8. Cryssa BazosApril 29, 2016 at 4:02 AMAn interesting villain.Reply
  9. Donna SApril 30, 2016 at 6:43 AMA very interesting post. First time i came across this guy was in Sansom’s books and Shardlake, his hero, and Rich are deadly enemies. I have always wanted to know more about him and thanks to you I do.Reply
  10. Sally JohnsonApril 30, 2016 at 9:21 AM“What a great opportunity for Thomas Howard, Duke of Norfolk to gain potential release! Although unsuccessful (for now), Howard sent the missive along to John Dudley, Duke of Northumberland. Sir Richard Rich, 1st Baron Rich of Leez, Essex’s days as Lord Chancellor were over.”

    Does anyone know what position Northumberland held to make this action by Howard the end of Rich’s “career”?
    ReplyReplies
    1. Beth von StaatsJune 15, 2016 at 7:56 PMThat is a great question. Dudley was never Lord Protector of the realm. Instead, after the fall of the Duke of Somerset, he was named Lord President of the Council and Grand Master of the Household. Dudley was less autocratic than Somerset had been, but obviously he had the authority to remove Rich from his role as Lord Chancellor. His influence over the decision making of Edward VI is widely debated.
  11. Stuart HallidayOctober 24, 2016 at 5:15 AMAt More’s trial Rich said that he had asked More, in a private interview ‘Parliament has made our King Head of the Church in England. Why will you not accept this?’. Rich then said that More then replied ‘Parliament hath not the competence.’ The question is, whose version of that do we accept. Inevitably, most people accept More’s version because of Rich’s shadiness. However I think there is a possibility that Rich was telling the truth. Maybe More was tired; or uncertain. Or perhaps we thought of Rich as a person of no great import. Maybe More, with his love of disputation, simply forgot himself and thus condemned himself. It’s a possibilityReply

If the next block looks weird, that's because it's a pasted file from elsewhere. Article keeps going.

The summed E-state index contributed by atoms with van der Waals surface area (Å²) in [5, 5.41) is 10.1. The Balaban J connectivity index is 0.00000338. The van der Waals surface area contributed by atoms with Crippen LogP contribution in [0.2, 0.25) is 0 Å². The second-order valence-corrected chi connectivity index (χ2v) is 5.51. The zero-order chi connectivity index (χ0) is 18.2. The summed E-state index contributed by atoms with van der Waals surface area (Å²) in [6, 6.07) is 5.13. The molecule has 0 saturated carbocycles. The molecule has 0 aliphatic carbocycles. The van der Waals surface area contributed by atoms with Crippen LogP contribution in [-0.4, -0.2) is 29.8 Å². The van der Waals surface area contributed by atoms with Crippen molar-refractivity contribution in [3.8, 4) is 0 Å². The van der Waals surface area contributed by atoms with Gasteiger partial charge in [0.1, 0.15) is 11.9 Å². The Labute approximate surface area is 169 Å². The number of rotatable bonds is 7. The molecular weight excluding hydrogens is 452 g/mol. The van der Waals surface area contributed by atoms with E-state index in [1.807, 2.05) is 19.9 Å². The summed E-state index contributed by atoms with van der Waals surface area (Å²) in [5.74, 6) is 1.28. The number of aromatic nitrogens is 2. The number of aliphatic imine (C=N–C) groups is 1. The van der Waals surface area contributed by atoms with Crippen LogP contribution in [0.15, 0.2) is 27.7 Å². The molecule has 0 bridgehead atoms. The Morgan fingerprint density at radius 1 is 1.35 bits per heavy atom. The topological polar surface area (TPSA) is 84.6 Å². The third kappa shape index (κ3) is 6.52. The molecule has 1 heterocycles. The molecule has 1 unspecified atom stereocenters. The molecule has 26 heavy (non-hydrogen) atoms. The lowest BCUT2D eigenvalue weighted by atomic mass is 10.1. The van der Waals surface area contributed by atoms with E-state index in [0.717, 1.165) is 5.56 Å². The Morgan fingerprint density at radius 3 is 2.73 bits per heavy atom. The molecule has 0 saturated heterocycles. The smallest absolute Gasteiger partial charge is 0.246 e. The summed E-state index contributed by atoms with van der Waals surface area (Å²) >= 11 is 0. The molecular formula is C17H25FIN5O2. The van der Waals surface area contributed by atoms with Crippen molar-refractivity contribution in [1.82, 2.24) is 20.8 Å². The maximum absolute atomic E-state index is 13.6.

12. MillieSeptember 3, 2019 at 3:56 AMVery embarrassed he is my 15th great-grandfatherReply
  13. Timothy RichSeptember 12, 2019 at 4:10 PMThis is my 13th Great Grandfather. And I carry the name, RichReply
  14. KarenOctober 11, 2019 at 1:42 PMThis is my first husband’s 13th Great Grandfather. Yowza! So glad my first husband was quite the opposite!Reply
  15. aladecOctober 20, 2019 at 1:35 PMMy 13th Great Grandfather. Thank goodness I think that the evil was not hereditary.But I’ll have to ask my wife if she agrees. If not I might have to put her on the rack.Reply
  16. Christopher XawmFebruary 19, 2020 at 3:29 AMOne correction. Cromwell sent all four sons to Felsted School, not two. One died at the school.Reply
  17. Paul HodgkinsMay 20, 2020 at 9:00 AMYes I am also his ancestor 15 generations on . Although I only recently came across him the key to my finding him was via The Hardres Family of Kent. As no doubt other amateur part time genealogists have found if you can find one even minor ancestor from the landed classes of the 17th Century , at which point records of the “masses” disappear, you enter a treasure trove of more distant wealthy and sometimes important people as such people tend to marry largely with the upper echelons of society.For such people historical records often exist which they certainly don’t for the ordinary masses!Reply
  18. UnknownJune 18, 2020 at 12:34 PMHe is my 12th great grandfather…his daughter, Frances Rich Keeler, was my 11th great grandmother.Reply
  19. Doug BowkerJune 22, 2020 at 9:15 AMI am starting to think that we are all related to each other.Reply